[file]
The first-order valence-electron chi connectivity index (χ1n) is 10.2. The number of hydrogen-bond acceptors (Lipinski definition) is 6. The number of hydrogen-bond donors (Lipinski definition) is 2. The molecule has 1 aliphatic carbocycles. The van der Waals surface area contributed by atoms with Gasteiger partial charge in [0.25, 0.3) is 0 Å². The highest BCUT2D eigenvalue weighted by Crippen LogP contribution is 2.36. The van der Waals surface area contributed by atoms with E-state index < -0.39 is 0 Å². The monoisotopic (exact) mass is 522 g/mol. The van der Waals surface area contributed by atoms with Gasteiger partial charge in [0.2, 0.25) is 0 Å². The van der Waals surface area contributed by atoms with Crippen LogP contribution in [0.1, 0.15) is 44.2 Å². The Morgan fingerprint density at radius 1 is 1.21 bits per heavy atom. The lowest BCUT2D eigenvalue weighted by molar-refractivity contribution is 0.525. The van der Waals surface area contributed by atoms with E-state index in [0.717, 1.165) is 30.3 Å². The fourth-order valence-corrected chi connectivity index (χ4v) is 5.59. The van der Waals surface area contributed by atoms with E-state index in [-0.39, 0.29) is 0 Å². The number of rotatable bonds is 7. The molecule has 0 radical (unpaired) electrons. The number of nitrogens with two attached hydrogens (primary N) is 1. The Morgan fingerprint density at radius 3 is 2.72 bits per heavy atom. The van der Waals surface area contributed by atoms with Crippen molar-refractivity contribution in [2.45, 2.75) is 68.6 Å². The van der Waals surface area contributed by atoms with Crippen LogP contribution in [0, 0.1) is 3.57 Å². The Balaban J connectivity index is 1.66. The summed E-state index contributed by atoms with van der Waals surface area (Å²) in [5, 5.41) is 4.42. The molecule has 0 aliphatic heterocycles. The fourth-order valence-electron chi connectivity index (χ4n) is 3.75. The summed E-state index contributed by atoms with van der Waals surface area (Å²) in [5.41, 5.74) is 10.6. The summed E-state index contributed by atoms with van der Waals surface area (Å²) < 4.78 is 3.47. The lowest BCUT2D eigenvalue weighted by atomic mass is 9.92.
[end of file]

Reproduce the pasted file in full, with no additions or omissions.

The first-order valence-electron chi connectivity index (χ1n) is 10.2. The number of hydrogen-bond acceptors (Lipinski definition) is 6. The number of hydrogen-bond donors (Lipinski definition) is 2. The molecule has 1 aliphatic carbocycles. The van der Waals surface area contributed by atoms with Gasteiger partial charge in [0.25, 0.3) is 0 Å². The highest BCUT2D eigenvalue weighted by Crippen LogP contribution is 2.36. The van der Waals surface area contributed by atoms with E-state index < -0.39 is 0 Å². The monoisotopic (exact) mass is 522 g/mol. The van der Waals surface area contributed by atoms with Gasteiger partial charge in [0.2, 0.25) is 0 Å². The van der Waals surface area contributed by atoms with Crippen LogP contribution in [0.1, 0.15) is 44.2 Å². The Morgan fingerprint density at radius 1 is 1.21 bits per heavy atom. The lowest BCUT2D eigenvalue weighted by molar-refractivity contribution is 0.525. The van der Waals surface area contributed by atoms with E-state index in [0.717, 1.165) is 30.3 Å². The fourth-order valence-corrected chi connectivity index (χ4v) is 5.59. The van der Waals surface area contributed by atoms with E-state index in [-0.39, 0.29) is 0 Å². The number of rotatable bonds is 7. The molecule has 0 radical (unpaired) electrons. The number of nitrogens with two attached hydrogens (primary N) is 1. The Morgan fingerprint density at radius 3 is 2.72 bits per heavy atom. The van der Waals surface area contributed by atoms with Crippen molar-refractivity contribution in [2.45, 2.75) is 68.6 Å². The van der Waals surface area contributed by atoms with Crippen LogP contribution in [0, 0.1) is 3.57 Å². The Balaban J connectivity index is 1.66. The summed E-state index contributed by atoms with van der Waals surface area (Å²) in [5, 5.41) is 4.42. The molecule has 0 aliphatic heterocycles. The fourth-order valence-electron chi connectivity index (χ4n) is 3.75. The summed E-state index contributed by atoms with van der Waals surface area (Å²) in [5.41, 5.74) is 10.6. The summed E-state index contributed by atoms with van der Waals surface area (Å²) < 4.78 is 3.47. The lowest BCUT2D eigenvalue weighted by atomic mass is 9.92.